This is the sort of civilizational conflict Huntington wrote about, and as he also pointed out, the Islamic world has bloody borders, so we're going to be hearing, seeing, and experiencing the consequences of Islamism for a long time, until the Muslim world discovers the bitter truth that the Protestant-Catholic wars of religion taught the West, namely, that religion should be a private affair of the heart (a lesson we have to keep learning), not a scheme for transforming the world through force, though this lesson might prove harder for the Muslim world to learn since Islam is overtly political, has in its fundamental texts a scheme for ordering the world, and has always been willing to turn to war as an instrument for furthering Islamic aims -- and, yes, I know that all this isn't very politically correct to point out, but I prefer to see the world with open eyes, and I don't think that I'm alone in this attitude.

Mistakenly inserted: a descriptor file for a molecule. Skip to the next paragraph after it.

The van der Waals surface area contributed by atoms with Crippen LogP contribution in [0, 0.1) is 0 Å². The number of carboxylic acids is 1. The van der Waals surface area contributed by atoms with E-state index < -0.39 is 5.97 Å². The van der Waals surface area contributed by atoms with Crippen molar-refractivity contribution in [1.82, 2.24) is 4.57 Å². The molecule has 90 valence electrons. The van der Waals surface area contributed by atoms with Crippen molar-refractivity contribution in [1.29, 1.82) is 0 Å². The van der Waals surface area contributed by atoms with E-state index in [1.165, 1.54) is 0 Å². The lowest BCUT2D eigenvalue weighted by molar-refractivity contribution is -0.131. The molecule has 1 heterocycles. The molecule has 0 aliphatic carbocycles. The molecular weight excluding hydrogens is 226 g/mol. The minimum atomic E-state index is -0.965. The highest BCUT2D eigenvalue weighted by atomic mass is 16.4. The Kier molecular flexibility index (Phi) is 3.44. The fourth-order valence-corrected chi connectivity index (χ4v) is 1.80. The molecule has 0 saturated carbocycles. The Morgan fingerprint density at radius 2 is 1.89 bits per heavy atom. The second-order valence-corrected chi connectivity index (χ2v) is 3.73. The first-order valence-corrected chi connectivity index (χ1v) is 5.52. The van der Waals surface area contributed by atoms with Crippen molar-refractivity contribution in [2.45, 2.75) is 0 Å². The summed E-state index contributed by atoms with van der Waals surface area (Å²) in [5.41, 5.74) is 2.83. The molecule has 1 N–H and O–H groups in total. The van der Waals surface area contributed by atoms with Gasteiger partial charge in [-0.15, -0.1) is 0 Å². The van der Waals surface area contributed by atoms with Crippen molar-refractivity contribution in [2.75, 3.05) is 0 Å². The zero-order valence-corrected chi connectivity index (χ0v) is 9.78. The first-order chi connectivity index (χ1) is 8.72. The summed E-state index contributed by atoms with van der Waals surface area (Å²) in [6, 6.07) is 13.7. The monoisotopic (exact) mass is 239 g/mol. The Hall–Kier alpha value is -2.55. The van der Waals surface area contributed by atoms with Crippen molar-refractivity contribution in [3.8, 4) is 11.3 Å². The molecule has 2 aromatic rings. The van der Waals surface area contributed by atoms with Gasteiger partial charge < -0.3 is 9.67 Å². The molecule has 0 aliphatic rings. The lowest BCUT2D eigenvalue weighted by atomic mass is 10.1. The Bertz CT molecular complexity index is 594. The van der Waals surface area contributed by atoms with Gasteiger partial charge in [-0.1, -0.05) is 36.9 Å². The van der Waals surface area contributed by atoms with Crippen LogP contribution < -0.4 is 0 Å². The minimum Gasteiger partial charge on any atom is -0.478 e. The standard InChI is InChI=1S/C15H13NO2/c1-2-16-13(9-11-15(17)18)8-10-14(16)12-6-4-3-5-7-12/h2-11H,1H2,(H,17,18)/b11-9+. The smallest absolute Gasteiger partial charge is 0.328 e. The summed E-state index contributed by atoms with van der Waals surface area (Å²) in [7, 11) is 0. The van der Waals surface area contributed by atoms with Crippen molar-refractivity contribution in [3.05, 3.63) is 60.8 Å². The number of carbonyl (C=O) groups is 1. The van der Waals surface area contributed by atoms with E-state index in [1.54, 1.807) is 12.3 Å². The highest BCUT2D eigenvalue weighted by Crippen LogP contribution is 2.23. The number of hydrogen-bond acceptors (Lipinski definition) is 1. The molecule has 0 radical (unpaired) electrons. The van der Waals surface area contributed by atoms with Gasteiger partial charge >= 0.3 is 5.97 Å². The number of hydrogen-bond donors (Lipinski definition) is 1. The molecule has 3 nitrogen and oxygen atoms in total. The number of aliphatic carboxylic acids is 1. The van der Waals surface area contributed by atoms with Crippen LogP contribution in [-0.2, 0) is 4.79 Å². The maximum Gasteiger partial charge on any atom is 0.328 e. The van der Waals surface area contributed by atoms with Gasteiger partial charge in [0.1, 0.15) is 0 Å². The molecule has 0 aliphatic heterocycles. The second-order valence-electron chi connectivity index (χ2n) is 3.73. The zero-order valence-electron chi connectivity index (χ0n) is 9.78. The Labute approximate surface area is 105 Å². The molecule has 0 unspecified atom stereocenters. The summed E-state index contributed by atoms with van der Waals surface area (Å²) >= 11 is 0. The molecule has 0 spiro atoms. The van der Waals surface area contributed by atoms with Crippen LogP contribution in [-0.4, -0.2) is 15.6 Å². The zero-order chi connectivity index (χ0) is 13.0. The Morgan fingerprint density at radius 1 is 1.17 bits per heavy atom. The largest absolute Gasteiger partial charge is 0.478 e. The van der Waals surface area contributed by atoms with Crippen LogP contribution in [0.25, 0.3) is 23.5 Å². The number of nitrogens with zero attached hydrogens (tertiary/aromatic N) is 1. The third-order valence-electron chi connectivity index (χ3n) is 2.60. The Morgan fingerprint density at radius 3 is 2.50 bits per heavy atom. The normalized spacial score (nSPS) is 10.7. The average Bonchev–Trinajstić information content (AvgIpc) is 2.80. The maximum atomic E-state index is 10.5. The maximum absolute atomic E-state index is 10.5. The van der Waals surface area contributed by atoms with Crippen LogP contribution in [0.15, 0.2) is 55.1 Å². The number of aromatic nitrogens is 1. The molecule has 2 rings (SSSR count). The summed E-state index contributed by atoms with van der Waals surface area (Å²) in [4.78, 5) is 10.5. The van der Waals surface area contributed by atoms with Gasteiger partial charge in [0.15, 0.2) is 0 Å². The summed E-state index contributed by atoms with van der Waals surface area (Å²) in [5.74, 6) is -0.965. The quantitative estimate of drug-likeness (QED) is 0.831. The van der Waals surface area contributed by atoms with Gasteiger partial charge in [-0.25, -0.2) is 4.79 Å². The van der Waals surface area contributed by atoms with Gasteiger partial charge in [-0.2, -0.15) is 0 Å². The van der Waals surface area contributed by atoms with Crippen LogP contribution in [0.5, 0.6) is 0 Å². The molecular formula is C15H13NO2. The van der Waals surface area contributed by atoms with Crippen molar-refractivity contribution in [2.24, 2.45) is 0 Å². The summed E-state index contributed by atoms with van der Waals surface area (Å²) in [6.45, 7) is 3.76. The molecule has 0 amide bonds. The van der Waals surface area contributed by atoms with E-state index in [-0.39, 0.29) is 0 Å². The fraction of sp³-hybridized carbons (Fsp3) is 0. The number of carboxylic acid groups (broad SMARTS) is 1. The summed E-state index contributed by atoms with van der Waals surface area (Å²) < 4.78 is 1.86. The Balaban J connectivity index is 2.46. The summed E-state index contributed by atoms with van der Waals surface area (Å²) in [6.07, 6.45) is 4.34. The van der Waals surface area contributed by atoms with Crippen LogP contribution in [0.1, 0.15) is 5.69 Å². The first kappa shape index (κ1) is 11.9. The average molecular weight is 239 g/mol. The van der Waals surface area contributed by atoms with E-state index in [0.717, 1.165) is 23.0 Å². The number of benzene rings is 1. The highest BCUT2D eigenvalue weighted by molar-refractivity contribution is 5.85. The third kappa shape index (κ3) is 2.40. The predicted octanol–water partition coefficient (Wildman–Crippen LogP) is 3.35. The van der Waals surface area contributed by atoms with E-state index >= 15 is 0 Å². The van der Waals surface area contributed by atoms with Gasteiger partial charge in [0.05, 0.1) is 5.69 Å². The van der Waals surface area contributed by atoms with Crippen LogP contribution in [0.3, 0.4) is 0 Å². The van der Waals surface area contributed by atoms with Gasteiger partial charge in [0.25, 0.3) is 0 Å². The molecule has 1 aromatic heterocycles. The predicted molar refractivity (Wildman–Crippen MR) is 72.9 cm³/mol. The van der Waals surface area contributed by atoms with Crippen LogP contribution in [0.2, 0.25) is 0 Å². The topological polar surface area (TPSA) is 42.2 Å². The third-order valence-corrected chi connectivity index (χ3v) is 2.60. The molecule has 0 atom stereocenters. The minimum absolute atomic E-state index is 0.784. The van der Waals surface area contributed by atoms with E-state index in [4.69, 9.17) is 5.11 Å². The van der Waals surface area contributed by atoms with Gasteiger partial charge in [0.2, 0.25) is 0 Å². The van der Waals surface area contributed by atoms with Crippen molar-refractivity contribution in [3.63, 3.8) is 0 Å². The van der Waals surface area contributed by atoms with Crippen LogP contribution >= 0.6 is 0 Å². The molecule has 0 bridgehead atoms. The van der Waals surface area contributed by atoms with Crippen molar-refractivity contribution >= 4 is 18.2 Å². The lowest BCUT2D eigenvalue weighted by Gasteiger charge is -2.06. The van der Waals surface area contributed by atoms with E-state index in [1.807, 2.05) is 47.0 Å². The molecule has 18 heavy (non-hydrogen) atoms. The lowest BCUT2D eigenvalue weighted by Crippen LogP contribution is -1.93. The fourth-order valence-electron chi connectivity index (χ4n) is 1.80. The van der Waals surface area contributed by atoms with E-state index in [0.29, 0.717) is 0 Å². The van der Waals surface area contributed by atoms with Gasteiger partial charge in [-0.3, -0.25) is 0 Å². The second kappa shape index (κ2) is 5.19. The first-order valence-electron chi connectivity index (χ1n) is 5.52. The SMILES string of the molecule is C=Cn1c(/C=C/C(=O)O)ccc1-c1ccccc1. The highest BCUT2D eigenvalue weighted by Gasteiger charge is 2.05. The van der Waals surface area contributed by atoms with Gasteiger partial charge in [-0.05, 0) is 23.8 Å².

My point was that Islamism, or political Islam, will be around for a long time fomenting trouble because Islam itself is political, which means that Islamism is radicalism not at the extremes but at the core of Islam, drawing upon core texts and grounding its actions in them.

This should be obvious to everyone by now since the Islamists continually cite core Islamic sources, but as Gheddo notes, the issue is not being openly discussed.

Not yet, anyway. Not quite yet. But I think that it soon will be.

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At 6:02 AM, Blogger ilTassista Marino said...

Father Gheddo is a "voice outside the chorus". He may sometimes be a bit 'rude' and one-sided, but he often asks questions and raises problems that most people, commenters, left-wing catholic intellectuals, etc., don't 'dare' to.